It was evaluated the effect of different flow ways in the reactor for each model in terms of the cell growth and the sensitivity of the cells to hydrodynamic stress. As compared the models in the Fig. 3 it is understood clearly how and in which way to move the cells. Figure 4 gives the effect of different mixing model on the cell growth and shows that the model with the aeration only from the one corner of the medium supplies the best cell growth of 35x104 cell mL-1 for 10 day of the production period. For that reason this model with the most homogeneous and regular moves in circular shape was accepted the optimum in terms of its minimal harmful effects on the cells. Calculated specific growth rate for the aeration rate of 1.5 L min-1 with optimal result is 0.0094166 h-1.

The protecting effect of CMCNa (carboxy methyl cellulose) on the cells: In the experiments to be done in this part of the study, carboxy methyl cellulose sodium salt (CMCNa) was added into the cultivation medium so that the cells to be damaged by hydrodynamic stress formed by the aeration and mixing would be affected minimal.

Figure 5 and 6 show the effect of adding of the CMC in different concentrations of 0.1 and 0.05% W/W into the medium for the aeration rates of 3 and 1.5 L min-1 (the optimum aeration rate). Being examined Fig. 5 and 6 carefully the adding of the CMC in different concentrations into the culture medium increases the cell number by 50 and 100% approximately, as the aeration rate 3 L min-1 decreases into that of 1.5 L min-1 (the optimum aeration rate) together with increasing of the viscosity. This topic was explained thus by different researchers in the literature.

Image for - Some Physical Parameters to Effect the Production of Heamatococcus pluvialis
Fig. 5:
The effect of adding CMC into culture in different rate on the cell growth for the aeration rate of 3 L min-1 (Image for - Some Physical Parameters to Effect the Production of Heamatococcus pluvialis) 0.1% CMC (■ ) 0.05% CMC (Δ) Control (▲) 1.5 L min-1

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Fig. 6:
The effect of adding CMC into culture in different rate on the cell growth for the aeration rate of 1.5 L min-1 (♦) 0.1% CMC (■ ) 0.05% CMC (Δ) Control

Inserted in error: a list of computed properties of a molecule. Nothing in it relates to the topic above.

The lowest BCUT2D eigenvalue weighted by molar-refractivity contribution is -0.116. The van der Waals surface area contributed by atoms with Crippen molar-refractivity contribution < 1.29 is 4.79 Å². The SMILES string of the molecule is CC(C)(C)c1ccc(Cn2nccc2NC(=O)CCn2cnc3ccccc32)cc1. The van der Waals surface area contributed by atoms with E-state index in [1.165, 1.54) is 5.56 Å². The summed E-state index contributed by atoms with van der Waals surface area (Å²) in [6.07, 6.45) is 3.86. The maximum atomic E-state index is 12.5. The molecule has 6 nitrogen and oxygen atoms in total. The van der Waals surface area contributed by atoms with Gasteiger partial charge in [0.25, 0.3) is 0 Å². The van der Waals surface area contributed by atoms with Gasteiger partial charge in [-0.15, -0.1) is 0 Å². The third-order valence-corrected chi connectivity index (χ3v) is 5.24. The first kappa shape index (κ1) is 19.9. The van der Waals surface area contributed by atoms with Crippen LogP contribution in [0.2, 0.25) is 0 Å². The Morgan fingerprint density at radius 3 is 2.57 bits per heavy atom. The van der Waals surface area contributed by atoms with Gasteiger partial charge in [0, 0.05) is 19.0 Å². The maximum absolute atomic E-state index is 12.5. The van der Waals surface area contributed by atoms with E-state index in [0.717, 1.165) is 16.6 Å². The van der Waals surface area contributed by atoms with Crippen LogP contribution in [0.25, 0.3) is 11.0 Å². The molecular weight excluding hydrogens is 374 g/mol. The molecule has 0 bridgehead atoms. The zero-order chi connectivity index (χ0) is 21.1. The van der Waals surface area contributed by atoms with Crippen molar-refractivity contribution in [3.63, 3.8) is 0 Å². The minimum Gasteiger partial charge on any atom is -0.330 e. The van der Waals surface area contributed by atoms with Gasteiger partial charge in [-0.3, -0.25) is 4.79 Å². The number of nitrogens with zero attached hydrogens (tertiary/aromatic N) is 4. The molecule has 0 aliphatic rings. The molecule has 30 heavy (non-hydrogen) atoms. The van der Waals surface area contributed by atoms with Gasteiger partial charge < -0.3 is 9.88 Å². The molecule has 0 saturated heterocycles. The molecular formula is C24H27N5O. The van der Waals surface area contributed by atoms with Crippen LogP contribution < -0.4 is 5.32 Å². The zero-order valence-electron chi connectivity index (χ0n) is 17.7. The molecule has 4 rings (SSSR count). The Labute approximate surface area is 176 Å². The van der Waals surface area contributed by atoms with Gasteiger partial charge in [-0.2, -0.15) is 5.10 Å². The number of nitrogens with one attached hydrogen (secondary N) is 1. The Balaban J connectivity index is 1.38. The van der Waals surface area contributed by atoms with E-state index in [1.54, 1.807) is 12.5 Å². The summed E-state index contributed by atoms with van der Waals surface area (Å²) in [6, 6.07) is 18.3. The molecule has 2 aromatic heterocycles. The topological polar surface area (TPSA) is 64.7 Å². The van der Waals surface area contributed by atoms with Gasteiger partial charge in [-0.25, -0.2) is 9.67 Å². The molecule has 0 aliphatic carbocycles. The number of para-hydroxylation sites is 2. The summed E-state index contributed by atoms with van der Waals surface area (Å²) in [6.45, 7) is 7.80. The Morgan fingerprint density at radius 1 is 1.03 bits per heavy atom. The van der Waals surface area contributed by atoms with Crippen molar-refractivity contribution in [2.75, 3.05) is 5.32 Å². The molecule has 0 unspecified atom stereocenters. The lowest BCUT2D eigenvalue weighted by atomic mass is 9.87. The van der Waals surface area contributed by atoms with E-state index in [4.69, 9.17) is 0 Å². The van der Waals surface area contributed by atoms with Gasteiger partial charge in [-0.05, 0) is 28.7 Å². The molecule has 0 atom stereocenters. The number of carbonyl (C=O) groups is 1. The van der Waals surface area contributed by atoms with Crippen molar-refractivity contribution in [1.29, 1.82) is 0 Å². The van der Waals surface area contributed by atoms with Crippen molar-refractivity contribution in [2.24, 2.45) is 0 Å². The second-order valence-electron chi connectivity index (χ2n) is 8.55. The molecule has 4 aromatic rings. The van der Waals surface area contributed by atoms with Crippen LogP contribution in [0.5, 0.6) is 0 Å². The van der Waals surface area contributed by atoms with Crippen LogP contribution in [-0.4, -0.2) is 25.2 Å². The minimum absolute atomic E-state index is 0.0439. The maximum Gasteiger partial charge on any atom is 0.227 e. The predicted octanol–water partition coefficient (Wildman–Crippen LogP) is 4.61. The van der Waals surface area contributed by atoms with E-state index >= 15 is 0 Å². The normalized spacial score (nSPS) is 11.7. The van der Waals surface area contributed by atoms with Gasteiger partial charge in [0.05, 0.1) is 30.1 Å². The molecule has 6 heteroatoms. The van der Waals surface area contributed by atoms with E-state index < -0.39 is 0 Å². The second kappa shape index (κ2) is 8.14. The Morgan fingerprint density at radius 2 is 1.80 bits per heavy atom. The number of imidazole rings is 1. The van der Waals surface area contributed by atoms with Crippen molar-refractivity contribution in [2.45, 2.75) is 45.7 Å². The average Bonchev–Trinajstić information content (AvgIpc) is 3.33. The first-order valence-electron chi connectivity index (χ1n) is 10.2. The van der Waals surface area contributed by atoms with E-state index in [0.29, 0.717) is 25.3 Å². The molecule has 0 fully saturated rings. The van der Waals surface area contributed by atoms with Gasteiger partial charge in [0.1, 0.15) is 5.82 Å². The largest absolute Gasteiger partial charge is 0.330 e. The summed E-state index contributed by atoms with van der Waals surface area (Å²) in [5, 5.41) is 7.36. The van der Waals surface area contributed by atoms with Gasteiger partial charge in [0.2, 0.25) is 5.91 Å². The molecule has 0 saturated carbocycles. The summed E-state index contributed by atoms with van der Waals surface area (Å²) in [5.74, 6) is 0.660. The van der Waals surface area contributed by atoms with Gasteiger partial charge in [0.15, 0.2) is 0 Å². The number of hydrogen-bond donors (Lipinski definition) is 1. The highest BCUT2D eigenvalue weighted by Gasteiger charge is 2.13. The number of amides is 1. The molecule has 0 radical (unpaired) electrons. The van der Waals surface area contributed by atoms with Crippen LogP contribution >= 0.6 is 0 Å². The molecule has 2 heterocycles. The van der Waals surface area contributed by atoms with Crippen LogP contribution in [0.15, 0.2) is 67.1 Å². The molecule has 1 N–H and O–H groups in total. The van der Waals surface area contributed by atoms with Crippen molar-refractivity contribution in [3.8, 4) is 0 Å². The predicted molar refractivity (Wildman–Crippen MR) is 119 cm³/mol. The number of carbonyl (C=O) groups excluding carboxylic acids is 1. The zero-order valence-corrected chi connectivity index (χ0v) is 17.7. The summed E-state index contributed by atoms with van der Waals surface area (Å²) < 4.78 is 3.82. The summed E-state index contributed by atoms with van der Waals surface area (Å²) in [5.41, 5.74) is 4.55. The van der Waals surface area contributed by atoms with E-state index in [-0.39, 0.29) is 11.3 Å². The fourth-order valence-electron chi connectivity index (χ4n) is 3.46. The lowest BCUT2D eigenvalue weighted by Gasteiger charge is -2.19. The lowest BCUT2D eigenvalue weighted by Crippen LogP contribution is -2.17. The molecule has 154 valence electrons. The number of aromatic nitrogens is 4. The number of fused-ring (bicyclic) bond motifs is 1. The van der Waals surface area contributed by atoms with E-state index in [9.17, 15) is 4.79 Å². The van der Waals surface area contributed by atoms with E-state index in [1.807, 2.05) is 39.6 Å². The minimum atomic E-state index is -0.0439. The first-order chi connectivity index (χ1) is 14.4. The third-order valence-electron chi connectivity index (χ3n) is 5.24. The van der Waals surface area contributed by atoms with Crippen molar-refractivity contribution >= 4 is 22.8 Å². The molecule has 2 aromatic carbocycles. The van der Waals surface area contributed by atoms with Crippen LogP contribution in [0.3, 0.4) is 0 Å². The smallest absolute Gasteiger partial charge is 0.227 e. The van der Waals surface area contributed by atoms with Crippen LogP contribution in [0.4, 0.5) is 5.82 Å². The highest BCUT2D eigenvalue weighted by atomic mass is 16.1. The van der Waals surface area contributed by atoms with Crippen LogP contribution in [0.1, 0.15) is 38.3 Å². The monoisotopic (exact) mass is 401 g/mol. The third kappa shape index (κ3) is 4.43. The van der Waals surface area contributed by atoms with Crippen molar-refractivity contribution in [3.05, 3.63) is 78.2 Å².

One of them belongs to Contreras et al. (2001) and according to this study broken bubbles by aeration on the surface of the culture medium are main reason of the cells and adding of the CMC (>=0.02% W/W) into the culture medium protects the cells from the harmful effect of the aeration. In another work Camacho et al. (2001) shows that the adding of the CMC (>=0.02% W/W) into the culture medium has a protective effect of the cells against the hydrodynamic stress created by the aeration and CMC has a physical effect not a physiological effect. Wu (1995) declerated that some protective material could be used to prevent the cell damages related with the shear stress for animal cell cultures and these type of cellulose based materials effect the physical properties of the culture medium like viscosity and surface tension mostly. In another study, Barbosa et al. (2003b) said that cellulose based materials and dextrans were improved liquid viscosity and viscosity to be a property of the momentum of liquid phase effects mass transfer coefficient (kL) and interface area for unit volume (aL). De Swaaf et al. (2001) and Elgozali et al. (2002) showed that increased viscosity decreases volumetric mass transfer coefficient (kLa) in the fermentor of 1 L volume and bubble column in their work.

It was cleared that increased bubble dimension related with decreased turbulence or in other words decreased specific interface area (a) was the reason of decreased mass transfer coefficient (Barbosa et al., 2003a). As improved liquid viscosity decreases turbulence because of a strong friction resistance to flow the energy of eddies decreases and breaking of bubbles also decreases down. According to the Kolmogrov eddy length theory, eddy length (ΛK) is proportional to kinematic viscosity (v) linearly and energy dispersion (εT) inversely (Martens, 2005).

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This theory says that increased kinematic viscosity increases eddy length and the theory accepts that the cells don`t dead over any critical eddy dimension. The theory can explain how to increase the adding surface protective materials viscosity and how to protect the cells. Some surface active materials like pluronik poliols and polietilen glikols protect the cells by decreasing surface tension (Barbosa et al., 2003b).

Surface active materials decrease the dynamic interface tension and the bubbles can not carry the cells up because of the changes of the surface, so less amount of the cells are transferred on the surface of the medium where crushing of the cells and so that the cells are damaged less (Camacho et al., 2001).

In another work adding of the CMC into the culture medium increases bubble dimension and crashing of the bigger bubbles on the surface gives less energy from those of the smaller ones thus the cells are damaged less (Miron et al., 2003).

As evaluating of the experiments done by adding of the CMC, it could be understood why adding of the CMC of 0.1% increases the growth rate very little for the aeration rate of 3 L min-1. As the adding of much amount of CMC in the medium increases the viscosity, turbulence decreases and the circulation rate of the cells in the liquid increases, so they can not use the light in the same rate and the mass transfer rate is lower level and photosynthetic productivity also decreases. That is why it is normal that the growth rates decrease for all the experiments from the 6 day on.